In fact, the author puts into words how maps can be placed under four different usages (visions, construction, protocols, instruments) through two opposite domain pairs (wide, narrow; internal and external).

–          Visions are the direct reading of reality and affect the way we understand our environment. They selected a certain parameter of reality and chose to put it on emphasis. The visions are usually internal and wide.

–          Constructions are the understanding of the construction’s surroundings through construction techniques. Their operativity is internal and narrow.

–          Protocols regulate the transmission of information through different aspects of reality. It is to cross different information in order to obtain deductions. It is an action-based logic. Their mechanism is external and wide.

–          Instruments are tools for the resolution of the design aspect. Their operativity is external and narrow.

Roger Paez gives a wide range of examples animating the mapping’s agency in design. He illustrates the modes of Operative Mapping through concrete representations, making maps not only a philosophical tool, but also a mediation device.

Key Takeaways

What do we know about reality? Do we have enough talent and objectivity, criticism and precision, to represent it? We cannot illustrate the world around us as an independent component from our experiences, senses, from the phenomenology of the place itself. 

When we make maps, we generate a certain reality that is proper to our point of view. We create new horizons, new prospects with the ambition of transforming reality. We make images nourished by the imagination. Mapping a city, for example, relies on the ambiances in the city, on the perception we have from it, how it influences us. 

When we say that maps are interpretative and projective, that is right in the way that we interpret the social phenomenon around us, our behavior in a place, its streets, brightness, smells… in order to anticipate what actions could be done on this site, and by the site too. In my opinion, it is a pure and continuous dialog between recognizing the existing potentials and expanding reality to transform the living environment. 

When it comes to mapping positively, cartography is indeed a rationalist tool. It is an excellent exercise for observing the entourage, learning, and enriching our knowledge. On the other hand, expressivity gives a voice to the subjectivity and forges the paths and modes of accessing new realities. Both combined together offer operativity. One cannot exist without the other in the case of a map. When it comes to any kind of map, there is always a subjective perception. 

I liked a lotthe example of the road map. In fact, it illustrates exactly what I am trying to say here: a road map is done through the positivism technique. There is nothing more radical and informational than a roadmap. However, we never see it as a simple map. Yet, we always look at it with an eye for analysis. We look at streets the way they made us feel when we walked through them; we remember small alleys by the food we tasted there… Roadmaps deliver in us the emotions we felt and remember places as representations, rather than just a technical document showing us the road back home.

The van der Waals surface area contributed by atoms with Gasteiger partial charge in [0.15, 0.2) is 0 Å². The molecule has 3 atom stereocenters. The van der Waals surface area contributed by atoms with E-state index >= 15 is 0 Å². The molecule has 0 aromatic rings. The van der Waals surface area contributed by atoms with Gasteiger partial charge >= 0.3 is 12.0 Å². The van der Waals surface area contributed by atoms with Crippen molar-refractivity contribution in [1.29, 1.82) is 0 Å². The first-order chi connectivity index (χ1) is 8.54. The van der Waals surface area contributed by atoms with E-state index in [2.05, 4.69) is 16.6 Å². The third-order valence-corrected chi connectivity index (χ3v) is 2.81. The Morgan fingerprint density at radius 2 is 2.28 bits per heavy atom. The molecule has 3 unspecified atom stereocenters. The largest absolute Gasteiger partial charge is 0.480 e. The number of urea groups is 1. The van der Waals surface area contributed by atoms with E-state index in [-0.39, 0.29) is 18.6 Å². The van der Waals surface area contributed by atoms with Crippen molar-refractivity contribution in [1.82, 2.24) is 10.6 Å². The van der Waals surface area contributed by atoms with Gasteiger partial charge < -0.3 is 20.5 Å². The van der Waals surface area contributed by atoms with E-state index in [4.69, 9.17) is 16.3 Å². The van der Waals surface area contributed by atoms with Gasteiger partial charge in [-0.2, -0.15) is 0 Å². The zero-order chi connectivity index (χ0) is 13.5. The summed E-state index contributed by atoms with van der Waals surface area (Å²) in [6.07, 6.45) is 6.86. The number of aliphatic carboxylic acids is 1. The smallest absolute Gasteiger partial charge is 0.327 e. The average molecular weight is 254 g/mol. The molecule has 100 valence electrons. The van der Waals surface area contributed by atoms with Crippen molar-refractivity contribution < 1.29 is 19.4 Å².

One aspect I found interesting is the ability of free interpretation. It is an abstract representation of a certain reality we can imagine. It is at the same Time vague yet clear. It could look non-sense yet, is packed with information and relevance. It is about perception more than knowledge.

The idea of having a continuum of maps, concepts, perceptions caught my attention from the very beginning of the SCOPE chapter. The three sub-chapters that intrigued me are Narrative (Map as a Text), Dynamis (Addressing Time), and Emptiness (Activating Empty Space; for the simple reason that those three components are, in my opinion, the key elements of a map. 

In fact, a map tells a story; it chooses to denounce a certain aspect, in a certain time-space, with certain movements, transformations and actions. Regarding emptiness: what is a world without emptiness? Emptiness is a major element in our routines; empty spaces are as valuable as solid ones. And it is primordial to understand and read the emptiness, to give it Time for interpretation, as much as we do for the things that look obvious. We shouldn’t take it for granted. 

An image on page 145, the map of Beirut in 2010, touched me profoundly. First, it reminded me of the wounded country I left behind in order to grow professionally. Furthermore, today, ten years later, things aren’t at their best, especially after the devastating explosion of the 4th of August, at the heart of Beirut, the port. In the present day, my capital is taken over by some political parties and by fear. 

On the other hand, what is the body without its movements? The world is in a constant loop, always changing, always moving, and seeking to create an impact. It is in a continuum of change: between the nature of reality and the way we perceive reality. This is why I chose to illustrate the aspect that interested me the most in the two pictures below:

First, a drawing that characterizes response to the artist Philip Lee’s life performance in 2010. It records the virtual trajectory and traces of his body moving in Time and space.

– 15 minutes of “Turbo Dismount”, an application that creates a map of the mouth moving with clicks.

It made me realize how much we create invisible maps around us. Every action we take, every breath, every vibration creates a map of us. The human body is the ultimate example of how maps work.

Author

Dima Fadel is a passionate and curious architect, constantly seeking new knowledge. She graduated with a Bachelor Degree in Architectural Studies from the Académie Libanaise des Beaux-Arts in Beirut last summer, and is currently pursuing her MSc in Integrated Architectural Design at La Salle, in the urban laboratory of Architecture: Barcelona.